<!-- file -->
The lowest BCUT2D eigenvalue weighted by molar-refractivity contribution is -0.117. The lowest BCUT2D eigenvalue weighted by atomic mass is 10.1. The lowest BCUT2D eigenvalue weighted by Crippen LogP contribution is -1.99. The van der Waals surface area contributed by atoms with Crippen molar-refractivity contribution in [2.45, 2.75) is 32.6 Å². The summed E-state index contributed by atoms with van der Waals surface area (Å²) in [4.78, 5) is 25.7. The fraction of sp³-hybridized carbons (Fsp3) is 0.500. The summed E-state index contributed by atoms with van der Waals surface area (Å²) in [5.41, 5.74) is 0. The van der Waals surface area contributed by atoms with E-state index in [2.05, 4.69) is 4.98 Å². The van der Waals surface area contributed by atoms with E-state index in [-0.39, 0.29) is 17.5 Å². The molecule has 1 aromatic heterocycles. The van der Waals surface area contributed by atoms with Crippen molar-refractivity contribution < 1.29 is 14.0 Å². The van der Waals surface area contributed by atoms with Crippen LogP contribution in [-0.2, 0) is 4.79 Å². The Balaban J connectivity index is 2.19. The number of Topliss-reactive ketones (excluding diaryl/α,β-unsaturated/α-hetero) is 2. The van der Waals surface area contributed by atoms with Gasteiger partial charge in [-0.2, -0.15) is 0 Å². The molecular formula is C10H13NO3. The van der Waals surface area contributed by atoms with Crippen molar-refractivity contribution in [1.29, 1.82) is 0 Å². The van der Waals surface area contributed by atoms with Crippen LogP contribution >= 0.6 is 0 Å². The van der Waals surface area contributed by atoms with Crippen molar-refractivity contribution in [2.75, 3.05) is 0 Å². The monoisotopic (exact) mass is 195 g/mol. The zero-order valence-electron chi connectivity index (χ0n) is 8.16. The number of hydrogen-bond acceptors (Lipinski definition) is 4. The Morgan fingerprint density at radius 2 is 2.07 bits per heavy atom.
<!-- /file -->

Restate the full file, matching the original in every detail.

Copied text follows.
The lowest BCUT2D eigenvalue weighted by molar-refractivity contribution is -0.117. The lowest BCUT2D eigenvalue weighted by atomic mass is 10.1. The lowest BCUT2D eigenvalue weighted by Crippen LogP contribution is -1.99. The van der Waals surface area contributed by atoms with Crippen molar-refractivity contribution in [2.45, 2.75) is 32.6 Å². The summed E-state index contributed by atoms with van der Waals surface area (Å²) in [4.78, 5) is 25.7. The fraction of sp³-hybridized carbons (Fsp3) is 0.500. The summed E-state index contributed by atoms with van der Waals surface area (Å²) in [5.41, 5.74) is 0. The van der Waals surface area contributed by atoms with E-state index in [2.05, 4.69) is 4.98 Å². The van der Waals surface area contributed by atoms with E-state index in [-0.39, 0.29) is 17.5 Å². The molecule has 1 aromatic heterocycles. The van der Waals surface area contributed by atoms with Crippen molar-refractivity contribution < 1.29 is 14.0 Å². The van der Waals surface area contributed by atoms with Crippen LogP contribution in [-0.2, 0) is 4.79 Å². The Balaban J connectivity index is 2.19. The number of Topliss-reactive ketones (excluding diaryl/α,β-unsaturated/α-hetero) is 2. The van der Waals surface area contributed by atoms with Gasteiger partial charge in [-0.2, -0.15) is 0 Å². The molecular formula is C10H13NO3. The van der Waals surface area contributed by atoms with Crippen molar-refractivity contribution in [1.29, 1.82) is 0 Å². The van der Waals surface area contributed by atoms with Crippen LogP contribution >= 0.6 is 0 Å². The van der Waals surface area contributed by atoms with Crippen molar-refractivity contribution in [2.75, 3.05) is 0 Å². The monoisotopic (exact) mass is 195 g/mol. The zero-order valence-electron chi connectivity index (χ0n) is 8.16. The number of hydrogen-bond acceptors (Lipinski definition) is 4. The Morgan fingerprint density at radius 2 is 2.07 bits per heavy atom.